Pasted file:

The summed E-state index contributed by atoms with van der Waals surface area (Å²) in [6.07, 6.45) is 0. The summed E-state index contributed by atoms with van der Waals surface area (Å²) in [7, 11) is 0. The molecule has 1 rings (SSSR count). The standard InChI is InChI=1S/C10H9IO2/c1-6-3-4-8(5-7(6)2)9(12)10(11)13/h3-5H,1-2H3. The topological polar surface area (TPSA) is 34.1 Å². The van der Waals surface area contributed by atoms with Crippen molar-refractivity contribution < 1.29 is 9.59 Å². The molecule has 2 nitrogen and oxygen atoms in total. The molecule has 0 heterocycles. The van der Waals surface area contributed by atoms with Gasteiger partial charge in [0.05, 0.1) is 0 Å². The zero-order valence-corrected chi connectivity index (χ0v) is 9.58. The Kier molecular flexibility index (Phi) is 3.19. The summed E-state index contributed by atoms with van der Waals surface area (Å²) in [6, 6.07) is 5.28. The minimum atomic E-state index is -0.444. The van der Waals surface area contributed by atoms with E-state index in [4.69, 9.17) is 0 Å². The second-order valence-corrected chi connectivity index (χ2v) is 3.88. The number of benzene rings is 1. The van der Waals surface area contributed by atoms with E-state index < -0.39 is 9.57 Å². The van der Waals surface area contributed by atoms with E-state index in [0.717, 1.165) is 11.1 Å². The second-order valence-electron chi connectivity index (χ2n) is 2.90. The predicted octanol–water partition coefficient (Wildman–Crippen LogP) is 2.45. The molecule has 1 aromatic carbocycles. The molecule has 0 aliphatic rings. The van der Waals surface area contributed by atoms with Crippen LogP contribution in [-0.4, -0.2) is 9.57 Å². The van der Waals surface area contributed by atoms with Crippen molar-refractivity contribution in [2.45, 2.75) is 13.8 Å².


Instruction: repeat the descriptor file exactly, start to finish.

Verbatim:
The summed E-state index contributed by atoms with van der Waals surface area (Å²) in [6.07, 6.45) is 0. The summed E-state index contributed by atoms with van der Waals surface area (Å²) in [7, 11) is 0. The molecule has 1 rings (SSSR count). The standard InChI is InChI=1S/C10H9IO2/c1-6-3-4-8(5-7(6)2)9(12)10(11)13/h3-5H,1-2H3. The topological polar surface area (TPSA) is 34.1 Å². The van der Waals surface area contributed by atoms with Crippen molar-refractivity contribution < 1.29 is 9.59 Å². The molecule has 2 nitrogen and oxygen atoms in total. The molecule has 0 heterocycles. The van der Waals surface area contributed by atoms with Gasteiger partial charge in [0.05, 0.1) is 0 Å². The zero-order valence-corrected chi connectivity index (χ0v) is 9.58. The Kier molecular flexibility index (Phi) is 3.19. The summed E-state index contributed by atoms with van der Waals surface area (Å²) in [6, 6.07) is 5.28. The minimum atomic E-state index is -0.444. The van der Waals surface area contributed by atoms with E-state index in [4.69, 9.17) is 0 Å². The second-order valence-corrected chi connectivity index (χ2v) is 3.88. The number of benzene rings is 1. The van der Waals surface area contributed by atoms with E-state index < -0.39 is 9.57 Å². The van der Waals surface area contributed by atoms with E-state index in [0.717, 1.165) is 11.1 Å². The second-order valence-electron chi connectivity index (χ2n) is 2.90. The predicted octanol–water partition coefficient (Wildman–Crippen LogP) is 2.45. The molecule has 1 aromatic carbocycles. The molecule has 0 aliphatic rings. The van der Waals surface area contributed by atoms with Crippen LogP contribution in [-0.4, -0.2) is 9.57 Å². The van der Waals surface area contributed by atoms with Crippen molar-refractivity contribution in [2.45, 2.75) is 13.8 Å².